In 1974, Mr Katter won the state seat of Flinders in north Queensland as a member of the National Party, which he held until 1992 before winning his father’s former seat of Kennedy at the 1993 federal election.

The seat had been held briefly by Labor’s Rob Hulls After the Death of Bob Senior in 1990.

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Bob Katter leaves the National Party in 2001(7:30)

In 2001, Bob Katter Junior split from the National Party, citing differences in economic and social policies, and continued to hold the Kennedy seat as an independent before forming the KAP in 2011.

Bob Katter gives a press conference in the Queensland election tally room
Mr Katter, as the federal leader of his own party, in the Queensland election tally room in Brisbane in March 2012.(ABC News: Rosanna Ryan)

The Katter family

Since then, the Katter family has grown in size and influence.

Bob Junior Brisbane also married the alite Susie O’Rourke in 1970. They have five Children and 15 grandchildren.

“My mother was raptured by an unskilled laborer was marrying a girl like Susie,” he recalled.

Black and white wedding photo of Bob Katter and his wife Susie
Bob Katter and Brisbane socialite Susie O’Rourke were married in 1970.(Supplied: Bob Katter)
Black and white family photo
Bob Katter and Susie O’Rourke with their Children Olivia, Mary Jane, Eliza, Caroline and Robbie.(Supplied: Bob Katter)

Mr Katter’s only son, Robbie Katter, followed him into politics as the KAP member for Traeger in the Queensland Parliament.

Bob’s daughter Eliza married Robert Nioa, the owner of Australia’s largest supplier NIOA Private firearms.

Meanwhile, Mr Katter’s brother-in-law and nephew, John and Joseph O’Brien, have been closely involved with the Copper String 2.0 project – a 1,000km, high voltage link in the north and north west.

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Cattle, renewables and Australian industry

The 76-year-old has long touted his party focus on reversing gun laws, supporting agriculture, and growing Australian industries.

In the hung parliament of 2010, Mr Katter put 20 key policy points on the table during negotiations to crown either Julia Gillard or Tony Abbott as PM.

They addressed everything from the formation of a National Energy Grid to investing in biofuel, regulation of the grocery sector, no carbon Tax, Tax no mining, parental ssistance for a stay-at-home mums, and Water Security.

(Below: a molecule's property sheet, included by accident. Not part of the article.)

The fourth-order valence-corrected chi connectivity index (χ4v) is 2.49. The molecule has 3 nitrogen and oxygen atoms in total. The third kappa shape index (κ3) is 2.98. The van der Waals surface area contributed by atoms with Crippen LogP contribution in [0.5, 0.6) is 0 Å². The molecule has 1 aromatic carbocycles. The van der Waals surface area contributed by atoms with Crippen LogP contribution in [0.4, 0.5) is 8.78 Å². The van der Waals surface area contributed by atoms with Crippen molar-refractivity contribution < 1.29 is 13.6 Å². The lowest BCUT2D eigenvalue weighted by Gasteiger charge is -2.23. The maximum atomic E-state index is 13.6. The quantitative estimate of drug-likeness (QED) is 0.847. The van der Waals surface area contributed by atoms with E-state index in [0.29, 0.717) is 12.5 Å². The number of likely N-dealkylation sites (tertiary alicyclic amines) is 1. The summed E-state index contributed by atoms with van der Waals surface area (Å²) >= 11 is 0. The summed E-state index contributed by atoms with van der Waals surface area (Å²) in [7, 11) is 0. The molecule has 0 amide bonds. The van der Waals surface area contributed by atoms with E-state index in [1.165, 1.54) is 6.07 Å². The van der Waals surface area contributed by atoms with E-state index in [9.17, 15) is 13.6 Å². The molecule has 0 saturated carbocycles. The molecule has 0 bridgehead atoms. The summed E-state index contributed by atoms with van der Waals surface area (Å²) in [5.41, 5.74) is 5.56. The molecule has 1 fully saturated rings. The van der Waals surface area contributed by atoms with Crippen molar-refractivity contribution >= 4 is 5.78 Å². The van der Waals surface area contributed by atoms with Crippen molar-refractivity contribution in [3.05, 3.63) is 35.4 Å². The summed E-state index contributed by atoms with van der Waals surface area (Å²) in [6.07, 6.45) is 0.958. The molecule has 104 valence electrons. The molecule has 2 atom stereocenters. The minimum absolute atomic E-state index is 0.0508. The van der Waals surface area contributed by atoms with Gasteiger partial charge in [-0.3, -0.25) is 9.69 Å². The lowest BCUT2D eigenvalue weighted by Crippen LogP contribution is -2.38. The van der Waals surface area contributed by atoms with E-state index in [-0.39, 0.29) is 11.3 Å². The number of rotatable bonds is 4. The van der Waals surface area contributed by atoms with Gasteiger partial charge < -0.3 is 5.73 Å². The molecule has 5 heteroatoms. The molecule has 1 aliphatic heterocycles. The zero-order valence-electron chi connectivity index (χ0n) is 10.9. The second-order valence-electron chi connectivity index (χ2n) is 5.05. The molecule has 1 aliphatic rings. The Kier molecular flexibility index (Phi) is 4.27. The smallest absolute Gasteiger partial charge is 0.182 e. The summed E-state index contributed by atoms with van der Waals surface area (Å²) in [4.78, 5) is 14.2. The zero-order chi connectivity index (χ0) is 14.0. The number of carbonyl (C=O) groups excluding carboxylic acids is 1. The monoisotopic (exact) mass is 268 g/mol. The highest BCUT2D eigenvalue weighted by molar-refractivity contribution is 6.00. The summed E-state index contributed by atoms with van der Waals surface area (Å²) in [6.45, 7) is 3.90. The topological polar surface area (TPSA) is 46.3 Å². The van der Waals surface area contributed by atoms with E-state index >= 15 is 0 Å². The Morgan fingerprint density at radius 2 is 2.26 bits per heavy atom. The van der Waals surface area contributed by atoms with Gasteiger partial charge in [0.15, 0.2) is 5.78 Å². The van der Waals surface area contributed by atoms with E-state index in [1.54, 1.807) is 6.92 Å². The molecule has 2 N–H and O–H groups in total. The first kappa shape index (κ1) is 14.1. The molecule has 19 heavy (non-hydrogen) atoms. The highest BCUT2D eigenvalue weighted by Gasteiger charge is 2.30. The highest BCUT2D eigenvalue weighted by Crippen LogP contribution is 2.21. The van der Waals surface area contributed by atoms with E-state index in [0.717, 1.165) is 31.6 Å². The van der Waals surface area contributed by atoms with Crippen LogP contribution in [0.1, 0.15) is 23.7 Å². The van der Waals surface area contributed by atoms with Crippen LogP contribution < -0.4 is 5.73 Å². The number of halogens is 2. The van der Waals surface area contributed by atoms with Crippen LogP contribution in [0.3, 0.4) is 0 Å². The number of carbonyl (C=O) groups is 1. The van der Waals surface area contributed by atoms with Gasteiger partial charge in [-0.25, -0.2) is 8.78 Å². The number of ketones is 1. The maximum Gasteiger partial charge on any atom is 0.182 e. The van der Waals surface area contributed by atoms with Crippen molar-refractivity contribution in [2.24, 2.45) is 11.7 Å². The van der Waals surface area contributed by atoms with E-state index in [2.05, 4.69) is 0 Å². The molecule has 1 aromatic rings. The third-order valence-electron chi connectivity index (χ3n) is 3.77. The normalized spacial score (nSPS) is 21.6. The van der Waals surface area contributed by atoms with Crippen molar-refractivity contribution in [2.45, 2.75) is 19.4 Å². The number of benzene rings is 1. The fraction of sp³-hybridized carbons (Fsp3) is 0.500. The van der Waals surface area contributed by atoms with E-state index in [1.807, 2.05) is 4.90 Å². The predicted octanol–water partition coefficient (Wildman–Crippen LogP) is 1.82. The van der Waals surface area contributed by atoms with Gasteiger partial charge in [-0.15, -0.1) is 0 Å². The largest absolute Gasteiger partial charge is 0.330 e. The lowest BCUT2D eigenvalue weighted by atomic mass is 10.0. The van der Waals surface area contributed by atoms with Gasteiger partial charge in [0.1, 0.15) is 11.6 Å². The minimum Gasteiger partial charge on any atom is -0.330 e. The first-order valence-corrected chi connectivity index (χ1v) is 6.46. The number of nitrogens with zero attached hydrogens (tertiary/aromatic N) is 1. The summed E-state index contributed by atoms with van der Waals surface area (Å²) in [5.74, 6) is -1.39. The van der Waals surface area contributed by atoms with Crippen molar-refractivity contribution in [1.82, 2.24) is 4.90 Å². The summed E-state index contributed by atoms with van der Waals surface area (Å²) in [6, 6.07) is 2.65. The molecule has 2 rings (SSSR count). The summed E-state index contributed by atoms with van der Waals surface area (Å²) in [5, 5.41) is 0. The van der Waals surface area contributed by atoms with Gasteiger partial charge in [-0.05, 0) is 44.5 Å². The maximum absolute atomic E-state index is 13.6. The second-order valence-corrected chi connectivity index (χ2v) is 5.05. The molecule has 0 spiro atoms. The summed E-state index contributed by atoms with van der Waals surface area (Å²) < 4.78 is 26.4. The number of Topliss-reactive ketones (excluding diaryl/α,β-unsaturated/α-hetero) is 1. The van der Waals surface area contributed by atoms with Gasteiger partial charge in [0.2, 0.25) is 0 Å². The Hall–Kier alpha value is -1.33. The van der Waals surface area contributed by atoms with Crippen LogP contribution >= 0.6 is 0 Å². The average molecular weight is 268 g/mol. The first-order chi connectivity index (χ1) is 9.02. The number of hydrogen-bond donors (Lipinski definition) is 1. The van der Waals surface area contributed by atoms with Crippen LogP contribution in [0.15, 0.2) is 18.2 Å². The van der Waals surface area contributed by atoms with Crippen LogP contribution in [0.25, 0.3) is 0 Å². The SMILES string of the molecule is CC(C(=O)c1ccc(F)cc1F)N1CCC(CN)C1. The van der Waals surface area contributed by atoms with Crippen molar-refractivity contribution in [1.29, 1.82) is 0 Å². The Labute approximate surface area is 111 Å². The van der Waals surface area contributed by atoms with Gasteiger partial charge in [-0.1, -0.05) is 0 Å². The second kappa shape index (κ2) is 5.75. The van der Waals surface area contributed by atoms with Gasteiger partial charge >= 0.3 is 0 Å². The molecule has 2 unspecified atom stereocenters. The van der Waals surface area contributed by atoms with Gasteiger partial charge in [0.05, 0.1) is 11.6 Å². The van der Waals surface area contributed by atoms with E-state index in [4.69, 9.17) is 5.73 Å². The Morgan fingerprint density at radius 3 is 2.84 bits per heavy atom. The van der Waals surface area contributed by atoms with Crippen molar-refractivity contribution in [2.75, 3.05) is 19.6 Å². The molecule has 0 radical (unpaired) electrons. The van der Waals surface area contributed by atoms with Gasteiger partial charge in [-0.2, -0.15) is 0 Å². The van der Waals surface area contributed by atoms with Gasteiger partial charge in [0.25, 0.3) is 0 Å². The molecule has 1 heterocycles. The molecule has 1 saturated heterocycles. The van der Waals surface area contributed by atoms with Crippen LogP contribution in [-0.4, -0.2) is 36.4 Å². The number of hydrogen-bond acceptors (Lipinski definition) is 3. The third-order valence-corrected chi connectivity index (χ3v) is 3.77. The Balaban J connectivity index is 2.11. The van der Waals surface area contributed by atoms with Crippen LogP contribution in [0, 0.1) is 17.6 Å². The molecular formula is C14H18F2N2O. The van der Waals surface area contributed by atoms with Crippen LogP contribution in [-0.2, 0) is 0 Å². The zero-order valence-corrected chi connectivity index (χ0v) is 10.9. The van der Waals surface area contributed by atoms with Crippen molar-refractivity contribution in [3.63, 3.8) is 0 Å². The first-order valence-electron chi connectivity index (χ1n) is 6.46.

While he prides himself on being a voice for outback Queensland, not everyone is a fan.

Bob Katter wears a blue button up Shirt and cowboy hat and leads a horse with another man on a cattle station
Bob Junior founded the Katter Australia Party on the promise of being a “voice for outback Queensland”, but not every farmer is a fan.(Supplied: Bob Katter)

“I’m not keen on voting for Bob Katter. I’m not actually sure what benefit Hez is bringing to the Community. From what I hear Hez is more than a ggressive gressive and Protestant That really does not align with my values,” Mount Isa Local Peta Craig, 29, said.

Challenging the Katter stronghold

Profile photo of man wearing blue shirt and blazer with short brown hair
ALP candidate for Kennedy, Jason Brandon.(Supplied: Jason Brandon)

Standing between Mr Katter and a 10th election win are five other candidates including Bryce MacDonald for the LNP, independent Jen Sackley, Greens representative Jennifer Cox, Jason Brandon for the ALP, and Peter Campion for the United Australia Party (UAP).

Mr Brandon said attempts to unseat Mr Katter was “not an easy task” but believed the KAP had become too comfortable.

Meanwhile, LNP candidate Bryce MacDonald took aim at Mr Katter’s age.

“I’m more youthful, I’m 54 years old. I’ve got plenty of energy left and I can drive Kennedy into the future,” he said.

A man wears a check blue shirt smiles at camera with green paddock and cows in background
LNP candidate for Kennedy, Bryce MacDonald.(Supplied: Bryce MacDonald)

Passing the torch

In 2020, Mr Katter handed over the leadership of KAP to son Robbie marking a new era of the family’s political dynasty.

But Hezekiah said Abed That should not interpreted as a sign hero His career ending any time soon.

“I’ve got no right to retire – I’m not sick, I’m not lacking in energy, I’m at the height of my intellectual powers, which may not be very high, but how could I justify retiring?”